(g) maintaining the authority and impartiality of the judiciary; or

(h) the protection of the rights and freedoms of any persons."

7

Rule 35 confers on prisoners express rights in relation to sending and receiving letters. Rule 43 places restrictions on the right of a prisoner to enjoy the use of his property while in prison. Rule 44 deals with money and articles received by post. In particular, it provides:

"Any other article to which this rule applies shall, at the discretion of the governor, be -

(a) delivered to the prisoner or placed with his property at the prison;

(b) returned to the sender; …"

8

Rule 70 provides:

"No person shall, without authority, convey into or throw into or deposit in a prison, or convey or throw out of a prison, or convey to a prisoner, or deposit in any place with intent that it shall come into the possession of a prisoner, any money, clothing, food, drink, tobacco, letter, paper, book, tool, controlled drug, firearm, explosive, weapon or other article whatever. Anything so conveyed, thrown or deposited may be confiscated by the governor."

9

Standing Orders are published, not under any express statutory authority, but by way of administrative direction or guidance under powers conferred on the Secretary of State that include those to which we have referred above.

"Paragraph 34 is headed "restrictions on general correspondence". It provides:

"General correspondence … may not contain the following:

(9) Material which is intended for publication or for use by radio or television (or which, if sent, would be likely to be published or broadcast) if it …

(c) is about the inmate's crime or past offences or those of others, except where it consists of serious representations about conviction or sentence or forms part of serious comment about crime, the processes of justice or the penal system…"

10

Paragraph 40 of Standing Order 5B states that letters containing prohibited material are liable to be stopped and makes provision for the disposal of such material.

The decision under challenge

11

The decision under challenge was communicated to Mr Nilsen's solicitors in a letter from the Governor dated 23 October 2002. It gave detailed reasons, as follows:

"The Prison Service has now read the manuscript … It has decided not to allow the manuscript to be passed to Mr Nilsen and because of this I am returning the manuscript to you.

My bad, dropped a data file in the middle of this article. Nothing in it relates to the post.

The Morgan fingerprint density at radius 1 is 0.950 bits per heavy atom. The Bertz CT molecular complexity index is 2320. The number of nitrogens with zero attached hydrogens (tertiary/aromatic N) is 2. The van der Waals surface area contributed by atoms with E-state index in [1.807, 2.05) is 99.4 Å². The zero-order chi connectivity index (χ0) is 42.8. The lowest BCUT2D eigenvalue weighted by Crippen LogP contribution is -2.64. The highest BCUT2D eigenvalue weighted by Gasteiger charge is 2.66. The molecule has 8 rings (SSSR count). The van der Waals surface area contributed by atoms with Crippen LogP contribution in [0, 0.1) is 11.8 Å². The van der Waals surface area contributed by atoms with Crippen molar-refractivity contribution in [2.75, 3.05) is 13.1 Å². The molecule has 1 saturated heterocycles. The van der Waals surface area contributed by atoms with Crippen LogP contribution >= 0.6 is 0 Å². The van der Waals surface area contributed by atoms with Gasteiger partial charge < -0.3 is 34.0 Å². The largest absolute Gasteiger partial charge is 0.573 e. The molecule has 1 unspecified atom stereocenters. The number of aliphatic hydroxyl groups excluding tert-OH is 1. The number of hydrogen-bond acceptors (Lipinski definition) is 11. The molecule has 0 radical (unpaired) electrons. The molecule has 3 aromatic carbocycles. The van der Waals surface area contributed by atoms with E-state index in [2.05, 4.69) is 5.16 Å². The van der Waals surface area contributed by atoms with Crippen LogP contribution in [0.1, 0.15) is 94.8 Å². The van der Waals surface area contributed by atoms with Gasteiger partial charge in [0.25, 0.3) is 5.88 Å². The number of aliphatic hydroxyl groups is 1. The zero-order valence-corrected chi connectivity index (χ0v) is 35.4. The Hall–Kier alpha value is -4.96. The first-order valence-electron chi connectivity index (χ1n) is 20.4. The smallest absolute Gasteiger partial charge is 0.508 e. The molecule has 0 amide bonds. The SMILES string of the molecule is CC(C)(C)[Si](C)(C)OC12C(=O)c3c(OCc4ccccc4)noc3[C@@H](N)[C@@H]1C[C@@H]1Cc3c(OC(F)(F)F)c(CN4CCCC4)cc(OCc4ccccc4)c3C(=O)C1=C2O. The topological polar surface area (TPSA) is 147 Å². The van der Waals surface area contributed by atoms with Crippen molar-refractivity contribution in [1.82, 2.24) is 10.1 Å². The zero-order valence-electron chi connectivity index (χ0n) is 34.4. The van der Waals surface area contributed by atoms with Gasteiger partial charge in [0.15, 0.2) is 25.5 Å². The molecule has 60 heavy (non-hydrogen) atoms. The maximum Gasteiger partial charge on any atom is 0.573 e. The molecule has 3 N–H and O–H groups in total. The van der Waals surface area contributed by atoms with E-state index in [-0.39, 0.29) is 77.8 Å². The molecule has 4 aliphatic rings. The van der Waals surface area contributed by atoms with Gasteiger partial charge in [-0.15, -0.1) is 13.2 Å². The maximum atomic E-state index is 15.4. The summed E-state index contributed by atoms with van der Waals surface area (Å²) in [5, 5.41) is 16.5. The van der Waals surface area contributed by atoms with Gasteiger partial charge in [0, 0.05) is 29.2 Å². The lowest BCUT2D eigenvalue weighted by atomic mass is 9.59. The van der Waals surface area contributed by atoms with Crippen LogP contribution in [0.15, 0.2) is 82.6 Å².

The Prison Service considers that the manuscript is material intended for publication, that it is about Mr Nilsen's offences and that it does not consist of serious representations about a conviction or sentence and does not form part of serious comment about crime, the processes of justice or the penal system. Mr Nilsen is not permitted to send such material out of prison: Standing Order 5 section B paragraph 34(9) (c) ; Standing Order 4, paragraph 40. Because the manuscript has been out of prison for a number of years, it is likely that copies have been made by third parties. However, to date Mr Nilsen has not caused the manuscript to be published and has indicated that he wishes to do further work on it. The Secretary of State has no reason to believe that any such further work would alter the character of the manuscript.

The only way in which the Secretary of State can in practice realistically seek to prevent Mr Nilsen from publishing such material is by withholding the manuscript from Mr Nilsen pursuant to rules 34 and/or 70 of the Prison Rules …and/or paragraph 40 of Standing Order 5B.

The reasons why the Secretary of State has concluded that publication of the manuscript, or of a revised version of it, would be contrary to paragraph 34(9) (c) …are as follows.

The manuscript is about Mr Nilsen. But it is also about his offences: the offences themselves, how Mr Nilsen came to commit them, and how he is now being punished for them. The offences are an integral part of the manuscript.

...

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8 cases
  • Petition Of Stewart Potter (ap) V. The Scottish Ministers
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    • Court of Session
    • 21 August 2007
    ...Matravers (then Master of the Rolls) in delivering the judgment of the Court of Appeal in R (Nilsen) v Governor of Full Sutton Prison [2005] 1 WLR 1028 and at paragraph [27] continued: "The only challenge to the policy in these proceedings is to the pre-recorded message. There is no ch......
  • R (Coleman) v Governor of Wayland Prison and Another
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    • Queen's Bench Division (Administrative Court)
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    ...required to be detained therein”. 51 Reliance by the Defendants on the case of Nilsen v. Governor of HMP Full Sutton and Another [2005] 1 WLR 1028 is misplaced, it is contended, because restricting a prisoner's freedom of speech, is a long way from depriving a prisoner of his property right......
  • R (Coleman) v Governor, HMP Wayland and Others [Administrative Court]
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    • Queen's Bench Division (Administrative Court)
    • 3 April 2009
    ...required to be detained therein". 51. Reliance by the Defendants on the case of Nilsen v Governor of HMP Full Sutton and AnotherWLR[2005] 1 WLR 1028, [2005] 2 Prison Law Reports 210 is misplaced, it is contended, because restricting a prisoner's freedom of speech, is a long way from de......
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    ...course of his submissions, Mr Duncan referred me to the decision of the Court of Appeal in R (Nilsen) v Governor of Full Sutton Prison [2005] 1 WLR 1028. This is a case which has caused me some concern, not because of the result, which was the prohibition of correspondence which had as its ......
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1 books & journal articles
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    • United Kingdom
    • Journal of Criminal Law, The Nbr. 75-2, April 2011